Health·Second Opinion

Alberta acted like the pandemic was over. Now it's a cautionary tale for Canada

The COVID-19 situation in Alberta has gone from bad to worse — providing a cautionary tale for the rest of Canada on how a string of bad policy decisions, low vaccination rates and a failure to act quickly are a recipe for disaster. 

Saskatchewan faces similar surge in hospitals, while Manitoba is at risk from low vaccination rates

Frustration grows over Alberta’s 4th-wave response

1 year ago
Duration 2:14
Albertans are frustrated over the Kenney government’s response to the fourth wave of the pandemic as hospitals struggle to keep up with patients sick with COVID-19. On Thursday, Premier Jason Kenney announced all public servants would be required to be fully vaccinated by Nov. 30, but stopped short of introducing further restrictions.

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The COVID-19 situation in Alberta has gone from bad to worse — providing a cautionary tale for the rest of Canada on how a string of bad policy decisions, low vaccination rates and a failure to act quickly are a recipe for disaster. 

Unlike Ontario, which has triple the population but is faring much better in the fourth wave after keeping many public health restrictions in place, Alberta resisted vaccine passports, lifted mask mandates and even planned to abandon test, trace and isolate protocols before backtracking as cases rose.

To put it bluntly, Premier Jason Kenney's "best summer ever" was a failure.

"The end of this terrible time is just two weeks away," Kenney infamously said on June 18. "We finally have the upper hand on this virus and can safely open up our province."

Fast forward to today and Alberta has the highest rate of infections in the country, at close to four times the national average, and Albertans are dying of COVID-19 at close to three times the rate of anywhere else in Canada — rivalled only by Saskatchewan.

While there's no redo button on Alberta's delta-fueled fourth wave, there are lessons — especially for other Prairie provinces that experts fear may not be far behind.

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Staff members work at an ICU in an Alberta hospital during the COVID-19 pandemic. Albertans are dying of COVID-19 at close to three times the rate of anywhere else in Canada. (Alberta Health Services)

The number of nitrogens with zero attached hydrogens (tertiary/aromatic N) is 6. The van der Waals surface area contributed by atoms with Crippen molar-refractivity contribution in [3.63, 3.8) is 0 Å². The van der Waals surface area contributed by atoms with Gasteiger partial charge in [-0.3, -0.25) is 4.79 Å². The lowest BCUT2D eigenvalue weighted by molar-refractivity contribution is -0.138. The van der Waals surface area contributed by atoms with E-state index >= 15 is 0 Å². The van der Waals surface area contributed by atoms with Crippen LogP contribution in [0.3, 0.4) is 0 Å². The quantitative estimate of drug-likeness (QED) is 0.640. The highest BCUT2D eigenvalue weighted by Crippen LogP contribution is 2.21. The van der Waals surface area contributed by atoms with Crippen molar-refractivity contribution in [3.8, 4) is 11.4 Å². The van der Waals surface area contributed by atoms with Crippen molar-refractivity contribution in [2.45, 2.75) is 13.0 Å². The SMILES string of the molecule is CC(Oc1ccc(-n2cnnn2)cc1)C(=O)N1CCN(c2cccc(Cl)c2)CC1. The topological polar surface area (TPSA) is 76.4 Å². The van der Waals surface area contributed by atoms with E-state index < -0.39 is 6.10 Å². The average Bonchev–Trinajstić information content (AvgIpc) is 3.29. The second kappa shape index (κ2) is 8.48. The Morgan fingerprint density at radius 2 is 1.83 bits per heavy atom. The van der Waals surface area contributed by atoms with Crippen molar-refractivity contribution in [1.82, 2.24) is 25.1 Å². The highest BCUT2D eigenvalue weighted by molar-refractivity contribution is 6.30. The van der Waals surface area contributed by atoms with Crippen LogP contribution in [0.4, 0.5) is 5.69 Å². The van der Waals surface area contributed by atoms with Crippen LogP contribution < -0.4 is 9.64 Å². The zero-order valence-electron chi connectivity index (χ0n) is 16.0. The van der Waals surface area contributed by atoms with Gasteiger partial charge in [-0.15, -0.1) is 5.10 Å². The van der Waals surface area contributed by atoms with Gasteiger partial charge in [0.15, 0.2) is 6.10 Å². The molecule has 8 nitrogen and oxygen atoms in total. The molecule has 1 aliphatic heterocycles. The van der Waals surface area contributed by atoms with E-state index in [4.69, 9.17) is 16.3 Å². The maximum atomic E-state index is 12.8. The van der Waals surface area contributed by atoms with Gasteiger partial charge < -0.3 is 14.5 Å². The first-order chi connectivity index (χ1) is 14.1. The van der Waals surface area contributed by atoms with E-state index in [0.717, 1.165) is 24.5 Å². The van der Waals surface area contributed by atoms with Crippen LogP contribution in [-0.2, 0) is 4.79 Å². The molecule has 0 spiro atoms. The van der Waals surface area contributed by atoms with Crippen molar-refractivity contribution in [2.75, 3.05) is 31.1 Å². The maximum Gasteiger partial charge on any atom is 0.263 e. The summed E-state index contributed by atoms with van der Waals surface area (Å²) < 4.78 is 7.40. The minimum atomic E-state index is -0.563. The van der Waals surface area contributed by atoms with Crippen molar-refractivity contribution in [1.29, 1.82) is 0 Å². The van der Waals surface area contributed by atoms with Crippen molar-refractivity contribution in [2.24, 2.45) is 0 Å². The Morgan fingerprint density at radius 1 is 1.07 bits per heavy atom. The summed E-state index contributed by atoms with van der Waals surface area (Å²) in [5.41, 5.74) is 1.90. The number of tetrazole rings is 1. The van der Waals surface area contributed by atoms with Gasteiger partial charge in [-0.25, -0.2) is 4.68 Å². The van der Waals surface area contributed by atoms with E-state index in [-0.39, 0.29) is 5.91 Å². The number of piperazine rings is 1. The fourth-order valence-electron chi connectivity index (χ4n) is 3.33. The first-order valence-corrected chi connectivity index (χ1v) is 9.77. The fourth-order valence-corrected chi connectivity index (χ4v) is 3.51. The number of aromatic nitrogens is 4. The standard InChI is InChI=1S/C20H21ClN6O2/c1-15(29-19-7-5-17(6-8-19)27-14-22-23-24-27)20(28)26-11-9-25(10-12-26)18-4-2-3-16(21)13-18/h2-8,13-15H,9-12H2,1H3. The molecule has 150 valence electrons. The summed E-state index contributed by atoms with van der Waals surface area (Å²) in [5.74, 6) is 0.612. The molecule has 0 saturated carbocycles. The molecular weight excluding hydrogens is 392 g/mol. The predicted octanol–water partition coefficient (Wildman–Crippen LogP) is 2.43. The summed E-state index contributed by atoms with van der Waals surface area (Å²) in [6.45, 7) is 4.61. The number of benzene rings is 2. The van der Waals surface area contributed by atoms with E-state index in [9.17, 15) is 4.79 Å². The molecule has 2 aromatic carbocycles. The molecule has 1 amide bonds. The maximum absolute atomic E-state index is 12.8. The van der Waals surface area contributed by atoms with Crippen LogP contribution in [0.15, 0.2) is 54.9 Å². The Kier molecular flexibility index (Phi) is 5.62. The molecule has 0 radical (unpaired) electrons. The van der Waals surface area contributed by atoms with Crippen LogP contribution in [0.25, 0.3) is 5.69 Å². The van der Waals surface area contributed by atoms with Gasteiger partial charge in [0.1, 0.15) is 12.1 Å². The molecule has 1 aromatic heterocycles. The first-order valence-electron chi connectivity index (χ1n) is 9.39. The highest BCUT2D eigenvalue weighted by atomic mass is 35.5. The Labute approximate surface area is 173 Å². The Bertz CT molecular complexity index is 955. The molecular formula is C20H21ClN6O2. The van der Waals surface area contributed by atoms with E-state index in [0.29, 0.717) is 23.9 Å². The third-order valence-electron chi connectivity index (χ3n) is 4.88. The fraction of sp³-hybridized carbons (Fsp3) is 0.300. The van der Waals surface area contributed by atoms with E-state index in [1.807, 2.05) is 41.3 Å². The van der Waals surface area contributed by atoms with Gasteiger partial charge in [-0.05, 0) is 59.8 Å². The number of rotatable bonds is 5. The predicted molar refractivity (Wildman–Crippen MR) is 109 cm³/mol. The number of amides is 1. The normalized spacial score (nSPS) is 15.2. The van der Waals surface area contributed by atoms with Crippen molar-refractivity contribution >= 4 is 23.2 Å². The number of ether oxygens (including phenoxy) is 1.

Alberta's 'grave misstep' led to devastating 4th wave

Dr. Ilan Schwartz, a physician and assistant professor of infectious diseases at the University of Alberta in Edmonton, said the Alberta government "completely abdicated its responsibility" to ensure the health and wellbeing of citizens in the fourth wave. 

"Alberta was reckless in dropping all restrictions and declaring the pandemic over. Jason Kenney infamously declared that we were in the post-pandemic era, that COVID was no longer a risk and basically threw caution to the wind — that was a grave misstep," he said.

"But what made things much, much worse is the inability to respond to the data that demonstrated a rising number of cases."

Kenney finally accepted medical aid from the federal government and Newfoundland and Labrador Thursday, after rejecting calls for stricter measures days prior, and the Canadian Armed Forces and the Red Cross are sending medical staff to ease the burden on hospitals. 

"Our healthcare system has completely collapsed," said Schwartz. "It's not just that we're on the verge of collapse, I think that's misleading at this point — we've completely collapsed." 

Schwartz says Alberta hospitals are currently unable to offer life-saving surgery or safe emergency care to those that desperately need it and some are consistently running at more than 100 per cent ICU capacity, making for a "completely dysfunctional healthcare system." 

"People might think that they're vaccinated, and so they don't need to worry about this. But the fact is that if we can't provide safe ICU care, period, then everybody is at risk," he said. 

"Every time people get on a tractor, or get in a car, and go on the highway — there's always been risk associated with that — but now there's no safety net." 

Kenney announced Alberta's first government-imposed vaccine mandate Thursday, ordering all public servants be vaccinated by Nov. 30. But there is an option for regular testing instead, and the province stopped short of instituting further public health restrictions.

Schwartz says the next few weeks could be some of the hardest Alberta has faced in the pandemic — as cases, hospitalizations and deaths continue to rise while the healthcare system buckles under the pressure of an unrelenting surge in COVID-19 patients. 

"As a health-care worker it's completely demoralizing and we feel like we're just completely left to our own devices," he said. "We're just completely abandoned." 

A staff member works in an Alberta hospital ICU during the fourth wave of the COVID-19 pandemic. On Wednesday, there were 1,100 people being treated for COVID in hospital — 263 of whom were in intensive care beds. (AHS)

Saskatchewan may be 'weeks away from peaking'

The situation is becoming similarly dire in nearby Saskatchewan, and infectious diseases experts there say the rise in COVID-19 cases, hospitalizations and deaths are largely being fuelled by unvaccinated pockets throughout the Prairies.